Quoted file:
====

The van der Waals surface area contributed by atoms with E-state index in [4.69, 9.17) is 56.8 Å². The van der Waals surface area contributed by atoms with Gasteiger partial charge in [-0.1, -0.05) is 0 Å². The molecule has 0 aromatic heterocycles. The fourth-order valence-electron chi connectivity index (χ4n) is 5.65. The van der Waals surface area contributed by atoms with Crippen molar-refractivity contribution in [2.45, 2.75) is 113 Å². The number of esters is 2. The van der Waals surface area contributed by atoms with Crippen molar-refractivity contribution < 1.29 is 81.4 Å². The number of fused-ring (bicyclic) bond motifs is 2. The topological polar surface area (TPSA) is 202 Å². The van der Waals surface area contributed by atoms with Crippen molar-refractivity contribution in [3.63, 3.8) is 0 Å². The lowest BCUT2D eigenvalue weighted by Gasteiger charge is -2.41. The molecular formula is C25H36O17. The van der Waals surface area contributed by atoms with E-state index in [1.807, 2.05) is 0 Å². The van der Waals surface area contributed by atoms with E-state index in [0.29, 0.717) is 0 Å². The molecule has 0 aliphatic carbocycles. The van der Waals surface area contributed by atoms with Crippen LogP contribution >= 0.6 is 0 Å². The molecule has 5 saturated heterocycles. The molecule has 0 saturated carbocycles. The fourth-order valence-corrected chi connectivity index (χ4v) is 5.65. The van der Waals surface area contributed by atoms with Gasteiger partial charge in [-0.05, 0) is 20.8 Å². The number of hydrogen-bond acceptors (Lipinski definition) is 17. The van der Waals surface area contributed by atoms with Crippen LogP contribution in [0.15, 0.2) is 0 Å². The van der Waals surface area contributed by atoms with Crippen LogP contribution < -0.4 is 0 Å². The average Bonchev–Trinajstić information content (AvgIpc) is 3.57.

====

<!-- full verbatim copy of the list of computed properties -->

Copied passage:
The van der Waals surface area contributed by atoms with E-state index in [4.69, 9.17) is 56.8 Å². The van der Waals surface area contributed by atoms with Gasteiger partial charge in [-0.1, -0.05) is 0 Å². The molecule has 0 aromatic heterocycles. The fourth-order valence-electron chi connectivity index (χ4n) is 5.65. The van der Waals surface area contributed by atoms with Crippen molar-refractivity contribution in [2.45, 2.75) is 113 Å². The number of esters is 2. The van der Waals surface area contributed by atoms with Crippen molar-refractivity contribution < 1.29 is 81.4 Å². The number of fused-ring (bicyclic) bond motifs is 2. The topological polar surface area (TPSA) is 202 Å². The van der Waals surface area contributed by atoms with Crippen molar-refractivity contribution in [3.63, 3.8) is 0 Å². The lowest BCUT2D eigenvalue weighted by Gasteiger charge is -2.41. The molecular formula is C25H36O17. The van der Waals surface area contributed by atoms with E-state index in [1.807, 2.05) is 0 Å². The van der Waals surface area contributed by atoms with E-state index in [0.29, 0.717) is 0 Å². The molecule has 0 aliphatic carbocycles. The van der Waals surface area contributed by atoms with Crippen LogP contribution >= 0.6 is 0 Å². The molecule has 5 saturated heterocycles. The molecule has 0 saturated carbocycles. The fourth-order valence-corrected chi connectivity index (χ4v) is 5.65. The van der Waals surface area contributed by atoms with Gasteiger partial charge in [-0.05, 0) is 20.8 Å². The number of hydrogen-bond acceptors (Lipinski definition) is 17. The van der Waals surface area contributed by atoms with Crippen LogP contribution in [0.15, 0.2) is 0 Å². The van der Waals surface area contributed by atoms with Crippen LogP contribution < -0.4 is 0 Å². The average Bonchev–Trinajstić information content (AvgIpc) is 3.57.